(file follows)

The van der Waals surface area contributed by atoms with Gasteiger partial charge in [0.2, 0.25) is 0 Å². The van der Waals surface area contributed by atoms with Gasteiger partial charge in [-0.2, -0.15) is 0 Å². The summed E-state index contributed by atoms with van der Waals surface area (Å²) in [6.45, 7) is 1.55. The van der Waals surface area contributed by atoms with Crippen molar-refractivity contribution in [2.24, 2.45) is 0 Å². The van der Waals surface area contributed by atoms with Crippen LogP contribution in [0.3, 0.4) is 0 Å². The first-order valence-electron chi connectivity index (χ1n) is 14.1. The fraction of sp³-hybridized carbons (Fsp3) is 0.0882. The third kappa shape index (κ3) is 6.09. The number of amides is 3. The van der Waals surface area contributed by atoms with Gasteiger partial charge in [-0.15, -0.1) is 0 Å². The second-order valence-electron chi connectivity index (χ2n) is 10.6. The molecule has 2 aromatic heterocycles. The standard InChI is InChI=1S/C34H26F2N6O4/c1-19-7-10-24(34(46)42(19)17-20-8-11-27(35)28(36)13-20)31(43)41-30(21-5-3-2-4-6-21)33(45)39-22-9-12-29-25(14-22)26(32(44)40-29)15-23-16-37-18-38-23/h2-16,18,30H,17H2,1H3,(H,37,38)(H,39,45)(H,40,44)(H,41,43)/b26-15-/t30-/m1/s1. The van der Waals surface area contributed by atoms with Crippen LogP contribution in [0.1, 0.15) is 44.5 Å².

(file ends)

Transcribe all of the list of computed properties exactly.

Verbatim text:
The van der Waals surface area contributed by atoms with Gasteiger partial charge in [0.2, 0.25) is 0 Å². The van der Waals surface area contributed by atoms with Gasteiger partial charge in [-0.2, -0.15) is 0 Å². The summed E-state index contributed by atoms with van der Waals surface area (Å²) in [6.45, 7) is 1.55. The van der Waals surface area contributed by atoms with Crippen molar-refractivity contribution in [2.24, 2.45) is 0 Å². The van der Waals surface area contributed by atoms with Crippen LogP contribution in [0.3, 0.4) is 0 Å². The first-order valence-electron chi connectivity index (χ1n) is 14.1. The fraction of sp³-hybridized carbons (Fsp3) is 0.0882. The third kappa shape index (κ3) is 6.09. The number of amides is 3. The van der Waals surface area contributed by atoms with Gasteiger partial charge in [-0.15, -0.1) is 0 Å². The second-order valence-electron chi connectivity index (χ2n) is 10.6. The molecule has 2 aromatic heterocycles. The standard InChI is InChI=1S/C34H26F2N6O4/c1-19-7-10-24(34(46)42(19)17-20-8-11-27(35)28(36)13-20)31(43)41-30(21-5-3-2-4-6-21)33(45)39-22-9-12-29-25(14-22)26(32(44)40-29)15-23-16-37-18-38-23/h2-16,18,30H,17H2,1H3,(H,37,38)(H,39,45)(H,40,44)(H,41,43)/b26-15-/t30-/m1/s1. The van der Waals surface area contributed by atoms with Crippen LogP contribution in [0.1, 0.15) is 44.5 Å².